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Help for homeowners facing tax sales

The Tax Sale Work Group led by Community Law Center and Neighborhood Housing Services of Baltimore is celebrating a great victory in its policy and advocacy work ("Legislative action leads to large reduction in Baltimore homeowners facing tax sale," March 28).

The efforts to raise the threshold for homeowners in tax sale from as little as $250 to $750, along with extensive outreach efforts, led to a 40 percent reduction — from 9,411 to 5,617 — in the number of homeowners in tax sale. Last year, 2,264, or nearly one-third of the homeowners on the list, had liens of less than $750.

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Not only does this victory help homeowners, it also takes an important step toward stabilizing communities by preventing the vacancy and abandonment that often results from the tax sale system.

This victory required numerous partners working in tandem: funding from the Abell Foundation, the hard work and dedication of nonprofits like the Baltimore Homeownership Preservation Coalition, Pro Bono Resource Center, the Maryland Volunteer Lawyers Service, Maryland Legal Aid, elected representatives who shepherd legislative reforms and city agency employees who quickly recognized the issue and worked with all the partners of the Tax Sale Work Group to make this progress possible.

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Reflecting on its efforts, the Tax Sale Work Group began modestly as a combined study group of community development and homeowner advocates. Inspiration to form the group came from Community Law Center's representation of six community associations against the owner of numerous vacant, nuisance properties, many acquired through tax sale foreclosure. Through the Baltimore Homeownership Preservation Coalition, Community Law Center connected with homeowner advocates whose clients faced astronomical bills or loss of their homes as a result of tax sale. Informed by the work group, members began initiatives — tax sale clinics, education and training, a low-interest loan program, data analysis and collection, tax credit promotion, and leading policy reforms. As a result, the Tax Sale Work Group is being recognized nationally as a model in its efforts around tax sale.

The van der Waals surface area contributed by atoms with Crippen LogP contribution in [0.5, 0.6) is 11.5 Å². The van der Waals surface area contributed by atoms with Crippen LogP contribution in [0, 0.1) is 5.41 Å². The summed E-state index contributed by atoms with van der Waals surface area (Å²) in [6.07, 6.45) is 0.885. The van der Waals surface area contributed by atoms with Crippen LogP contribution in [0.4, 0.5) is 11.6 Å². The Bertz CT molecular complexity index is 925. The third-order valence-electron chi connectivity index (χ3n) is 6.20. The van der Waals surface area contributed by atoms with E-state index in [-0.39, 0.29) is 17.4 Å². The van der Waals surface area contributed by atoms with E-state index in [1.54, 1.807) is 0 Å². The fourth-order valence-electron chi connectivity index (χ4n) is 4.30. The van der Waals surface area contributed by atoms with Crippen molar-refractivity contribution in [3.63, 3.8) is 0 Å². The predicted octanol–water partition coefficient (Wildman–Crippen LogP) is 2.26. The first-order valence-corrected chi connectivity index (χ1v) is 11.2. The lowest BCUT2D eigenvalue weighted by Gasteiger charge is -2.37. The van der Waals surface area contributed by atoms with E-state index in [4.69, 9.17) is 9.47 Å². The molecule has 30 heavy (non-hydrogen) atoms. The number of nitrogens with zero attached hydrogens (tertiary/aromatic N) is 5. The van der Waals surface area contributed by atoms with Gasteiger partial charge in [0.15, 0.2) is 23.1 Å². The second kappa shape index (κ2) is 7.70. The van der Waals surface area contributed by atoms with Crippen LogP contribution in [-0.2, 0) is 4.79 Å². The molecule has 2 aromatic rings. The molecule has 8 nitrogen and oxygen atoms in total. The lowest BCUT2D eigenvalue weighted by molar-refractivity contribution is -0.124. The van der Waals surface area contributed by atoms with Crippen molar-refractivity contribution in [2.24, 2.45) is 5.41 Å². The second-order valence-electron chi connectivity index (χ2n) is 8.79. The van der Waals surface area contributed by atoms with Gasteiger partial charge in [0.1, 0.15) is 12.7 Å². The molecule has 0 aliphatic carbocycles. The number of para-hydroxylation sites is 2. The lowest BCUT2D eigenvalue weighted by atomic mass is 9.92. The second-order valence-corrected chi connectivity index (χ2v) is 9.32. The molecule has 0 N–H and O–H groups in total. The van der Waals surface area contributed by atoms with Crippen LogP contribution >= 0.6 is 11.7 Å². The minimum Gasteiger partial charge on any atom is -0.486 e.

Every effort starts and ends with the people and places negatively affected by the current tax sale system. The homeowners, a disproportionate number of whom are living below the poverty line and are African-American, face extremely difficult choices. Their incomes do not allow them to both meet their basic needs like water, food, and medicine, and pay astronomical bill to save the house that has been in their family for generations Many of communities suffer from a disproportionate number of vacant properties cycling through a speculative system that sink further and further underwater and farther out of reach for community developers. The result is the numerous ill effects of abandonment: economic decline, environmental hazards, and negative health outcomes. The city exchanges the short-term single large pay day in May's tax sale for extraordinary long-term costs that drain the city's coffers by privatizing the collections of municipal debt. This system allows irresponsible forms of property ownership which cost the city enormous sums in cleaning, boarding, and health and public safety costs.

While much work remains, by building on the 40 percent decline of homeowners in tax sale, the Tax Sale Work Group envisions achieving systemic reform. Baltimore City's communities deserve a system in which no homeowner loses his or her house and all its equity as a result of the privatized and byzantine tax collection process; where vacant, nuisance properties are swiftly put into productive re-use; and where the city collects sorely needed revenue to fund city services.

That is why we are proud to partner with the Baltimore City Department of Finance as one of three national awardees for Center for Community Progress' Technical Assistance Scholarship Program. The Tax Sale Work Group looks forward to working with the national experts on tax sale and turning their recommendations into reality.

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Robin Jacobs, Baltimore

The writer is director of strategic legal services projects for the Community Law Center.

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